Since then, they have taken in a number of Cheetahs (they have around a dozen adults at the moment) over the years, which they have recovered from other farms. They have converted their farmland into extensive enclosures where the Cheetahs live.

It’s quite a different prospect to Antelope Park in Zimbabwe, where there is an expectation that lions will be returned to the wild. Nevertheless, I think they are doing some good. For the Cheetahs they save there probably isn’t a better option available.

When we arrived at the park, we ‘met’ the domesticated Cheetahs and got our photos taken with them. This didn’t have the same impact as the lion walk or lion cub viewing. I couldn’t help but feel that a domesticated Cheetah is something less than 100% Cheetah. Nevertheless, they are beautiful animals. Very graceful, they appear even slimmer up close. The only slightly less attractive feature is their heads, which really look too small for their bodies.

The Cheetah feeding in the afternoon was much more thrilling and showed the Cheetahs in something closer to their natural habitat. The group all piled into a trailer, which was towed into the huge enclosure.

After a while Cheetahs started to emerge, until there were ten all around the trailer, waiting to be fed. There followed much prowling, purring and mewing, after which, chunks of (horse?) meat were thrown to the Cheetahs.

As if being towed around on a trailer didn’t feel amateur enough, the tractor wouldn’t start and a few of us had to get out (into the Cheetah enclosure) and push-start the tractor. This was after the Cheetahs had been fed obviously…

Had a really good laugh that night. Much gossip, though none about me. And Alex secretly recorded many drunken conversations on his ipod, which gave most of us a good laugh when we played it back on the truck the next day.

(Spooky campfire shot.)

The next night was spent at the massive rock outcrop of Spitzkopfe. Great opportunity to do some rock scrambling. Plus, chilling out under the stars, after a dinner of Kudu stew gave us all a nice slower-paced evening before the adrenaline activities at Swakopmund.

Namibia - Etosha National Park

(With two-foot long horns the Oryx (retreating on the left of the picture) has been known to kill lions when attacked. But nothing will mess with a thirsty elephant.)

Another indicator of our progress into the more developed part of Africa was the border crossing from Botswana to Namibia. The quickest, easiest and friendliest crossing yet.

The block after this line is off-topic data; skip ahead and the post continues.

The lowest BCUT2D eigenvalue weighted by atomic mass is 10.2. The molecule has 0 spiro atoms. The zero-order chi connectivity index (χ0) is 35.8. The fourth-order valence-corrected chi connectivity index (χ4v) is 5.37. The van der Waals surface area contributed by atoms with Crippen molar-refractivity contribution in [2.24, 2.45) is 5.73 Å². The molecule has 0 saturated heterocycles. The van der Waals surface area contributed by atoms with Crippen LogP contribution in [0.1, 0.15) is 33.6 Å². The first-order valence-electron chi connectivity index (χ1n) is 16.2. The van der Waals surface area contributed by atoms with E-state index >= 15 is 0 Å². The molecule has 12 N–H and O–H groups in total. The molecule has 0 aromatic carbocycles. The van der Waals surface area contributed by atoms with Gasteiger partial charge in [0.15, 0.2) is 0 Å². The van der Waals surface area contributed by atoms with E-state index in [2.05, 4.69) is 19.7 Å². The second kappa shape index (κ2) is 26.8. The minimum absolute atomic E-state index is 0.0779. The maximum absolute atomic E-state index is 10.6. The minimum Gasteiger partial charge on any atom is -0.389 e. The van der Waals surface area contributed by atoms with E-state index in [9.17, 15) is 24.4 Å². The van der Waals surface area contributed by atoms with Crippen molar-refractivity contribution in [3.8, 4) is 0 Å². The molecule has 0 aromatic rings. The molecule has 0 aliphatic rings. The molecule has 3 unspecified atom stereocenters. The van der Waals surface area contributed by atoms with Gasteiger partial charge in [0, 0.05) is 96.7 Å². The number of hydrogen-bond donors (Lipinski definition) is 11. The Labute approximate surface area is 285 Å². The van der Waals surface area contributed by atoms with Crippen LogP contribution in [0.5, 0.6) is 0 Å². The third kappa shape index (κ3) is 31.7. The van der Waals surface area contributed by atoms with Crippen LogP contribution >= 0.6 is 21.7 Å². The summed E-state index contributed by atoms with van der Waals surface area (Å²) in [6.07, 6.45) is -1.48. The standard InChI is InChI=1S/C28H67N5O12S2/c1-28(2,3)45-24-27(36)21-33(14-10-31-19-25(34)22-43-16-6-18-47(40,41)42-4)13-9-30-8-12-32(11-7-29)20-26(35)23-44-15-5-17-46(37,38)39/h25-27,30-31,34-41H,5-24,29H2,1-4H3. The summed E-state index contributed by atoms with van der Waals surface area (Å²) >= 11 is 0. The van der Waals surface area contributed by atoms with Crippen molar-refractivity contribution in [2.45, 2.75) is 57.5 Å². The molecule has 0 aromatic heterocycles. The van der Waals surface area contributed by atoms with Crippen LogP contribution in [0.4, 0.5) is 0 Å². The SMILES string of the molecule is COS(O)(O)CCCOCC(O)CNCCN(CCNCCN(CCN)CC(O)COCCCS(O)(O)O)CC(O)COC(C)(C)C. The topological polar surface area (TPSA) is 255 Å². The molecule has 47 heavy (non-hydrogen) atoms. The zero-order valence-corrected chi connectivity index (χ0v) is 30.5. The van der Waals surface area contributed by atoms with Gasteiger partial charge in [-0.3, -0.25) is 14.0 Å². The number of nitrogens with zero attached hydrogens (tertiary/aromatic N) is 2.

It was just a short drive from the border to our first campsite. The campsite had a bar next to the Chobe River from where we could sit with a beer and watch a herd of elephants on the far side drinking, washing themselves and generally wandering around. Incredible.

(RIGHT: The Oryx - between the zebra and antelopes - is a beautiful creature... and also makes for a tasty kebab as I found out in Swakopmund on the Namibian coast.)

That night I turned down the opportunity to drink all 25 shooters at the bar – well done Brock, Nikki and Jane – and had a fairly sedate evening. Still wasn’t a great night’s sleep though as I was woken up in my tent early in the morning by the sound of an elephant in the camp. I couldn’t decide whether to hide in the tent or run for safety. I quickly tried to remember how close to a tree I’d camped.

(LEFT: kneasy does it - another option for drinking from a waterhole when you're a giraffe. RIGHT: elephants wearing booties after a dip in a waterhole.)

Deciding that fleeing was better than being trampled without knowing about it, I emerged to find people milling around the truck fixing breakfast. Turns out the ‘elephant’ was the sound of one of the squeaky doors on the side of the truck opening. Doh.

After another driving day and bushcamp night, we arrived in Etosha National Park, now recognized as one of the best game parks in Africa.

We weren’t disappointed. Over two days we did a number of game drives and saw huge numbers of antelope, oryx, zebras, giraffes and elephants. Plus we saw a pride of lionesses stalking (though not attacking anything). Again the highlight was seeing a leopard. In seven visits to the park, Chris – our driver – has only seen a leopard twice. The trip seems to be blessed again. Plus, I got another picture of a leopard jumping into a tree!

Our campsite within the National Park was superb. Just a couple of minutes walk from where we camped was a floodlit waterhole that was teeming with animals at all times of the day and night.

Every time I went down to the waterhole I saw different animals. Seeing – and hearing - the elephants at night was awesome. It was really disappointing that we couldn’t spend another night at the campsite – definitely a false economy on the part of Oasis to stay there only one night. Overall though, so far the trip has been superbly well planned and except for Etosha I’ve always felt we’ve spent long enough in the right places.